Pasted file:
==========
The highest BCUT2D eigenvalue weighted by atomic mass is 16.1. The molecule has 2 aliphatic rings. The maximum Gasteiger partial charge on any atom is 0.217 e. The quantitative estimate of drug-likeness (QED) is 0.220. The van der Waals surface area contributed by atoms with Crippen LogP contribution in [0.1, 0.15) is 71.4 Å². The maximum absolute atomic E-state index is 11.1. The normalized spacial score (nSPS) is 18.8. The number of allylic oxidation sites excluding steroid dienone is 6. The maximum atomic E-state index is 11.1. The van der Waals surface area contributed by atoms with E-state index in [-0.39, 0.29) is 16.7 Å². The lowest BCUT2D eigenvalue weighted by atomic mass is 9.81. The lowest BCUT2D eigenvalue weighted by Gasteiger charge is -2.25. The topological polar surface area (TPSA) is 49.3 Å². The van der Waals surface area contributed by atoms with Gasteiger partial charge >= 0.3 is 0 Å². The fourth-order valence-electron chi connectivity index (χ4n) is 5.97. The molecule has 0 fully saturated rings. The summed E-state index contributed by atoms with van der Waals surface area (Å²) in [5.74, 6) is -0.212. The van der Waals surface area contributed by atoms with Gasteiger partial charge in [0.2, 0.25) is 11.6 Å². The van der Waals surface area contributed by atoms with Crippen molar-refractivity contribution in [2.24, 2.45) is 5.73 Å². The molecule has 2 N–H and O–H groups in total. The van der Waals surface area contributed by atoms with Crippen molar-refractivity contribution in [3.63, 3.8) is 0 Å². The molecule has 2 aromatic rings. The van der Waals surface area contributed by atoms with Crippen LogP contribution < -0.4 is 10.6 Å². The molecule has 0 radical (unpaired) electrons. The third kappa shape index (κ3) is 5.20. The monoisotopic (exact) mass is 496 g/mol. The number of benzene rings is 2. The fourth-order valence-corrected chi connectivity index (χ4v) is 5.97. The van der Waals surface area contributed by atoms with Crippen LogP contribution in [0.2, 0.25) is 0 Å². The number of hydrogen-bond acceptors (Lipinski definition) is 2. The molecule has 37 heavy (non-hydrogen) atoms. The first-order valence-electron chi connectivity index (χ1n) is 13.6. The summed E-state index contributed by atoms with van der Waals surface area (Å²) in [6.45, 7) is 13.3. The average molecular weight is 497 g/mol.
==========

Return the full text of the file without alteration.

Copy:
The highest BCUT2D eigenvalue weighted by atomic mass is 16.1. The molecule has 2 aliphatic rings. The maximum Gasteiger partial charge on any atom is 0.217 e. The quantitative estimate of drug-likeness (QED) is 0.220. The van der Waals surface area contributed by atoms with Crippen LogP contribution in [0.1, 0.15) is 71.4 Å². The maximum absolute atomic E-state index is 11.1. The normalized spacial score (nSPS) is 18.8. The number of allylic oxidation sites excluding steroid dienone is 6. The maximum atomic E-state index is 11.1. The van der Waals surface area contributed by atoms with E-state index in [-0.39, 0.29) is 16.7 Å². The lowest BCUT2D eigenvalue weighted by atomic mass is 9.81. The lowest BCUT2D eigenvalue weighted by Gasteiger charge is -2.25. The topological polar surface area (TPSA) is 49.3 Å². The van der Waals surface area contributed by atoms with Gasteiger partial charge >= 0.3 is 0 Å². The fourth-order valence-electron chi connectivity index (χ4n) is 5.97. The molecule has 0 fully saturated rings. The summed E-state index contributed by atoms with van der Waals surface area (Å²) in [5.74, 6) is -0.212. The van der Waals surface area contributed by atoms with Gasteiger partial charge in [0.2, 0.25) is 11.6 Å². The van der Waals surface area contributed by atoms with Crippen molar-refractivity contribution in [2.24, 2.45) is 5.73 Å². The molecule has 2 N–H and O–H groups in total. The van der Waals surface area contributed by atoms with Crippen molar-refractivity contribution in [3.63, 3.8) is 0 Å². The molecule has 2 aromatic rings. The van der Waals surface area contributed by atoms with Crippen LogP contribution < -0.4 is 10.6 Å². The molecule has 0 radical (unpaired) electrons. The third kappa shape index (κ3) is 5.20. The monoisotopic (exact) mass is 496 g/mol. The number of benzene rings is 2. The fourth-order valence-corrected chi connectivity index (χ4v) is 5.97. The van der Waals surface area contributed by atoms with Crippen LogP contribution in [0.2, 0.25) is 0 Å². The number of hydrogen-bond acceptors (Lipinski definition) is 2. The molecule has 37 heavy (non-hydrogen) atoms. The first-order valence-electron chi connectivity index (χ1n) is 13.6. The summed E-state index contributed by atoms with van der Waals surface area (Å²) in [6.45, 7) is 13.3. The average molecular weight is 497 g/mol.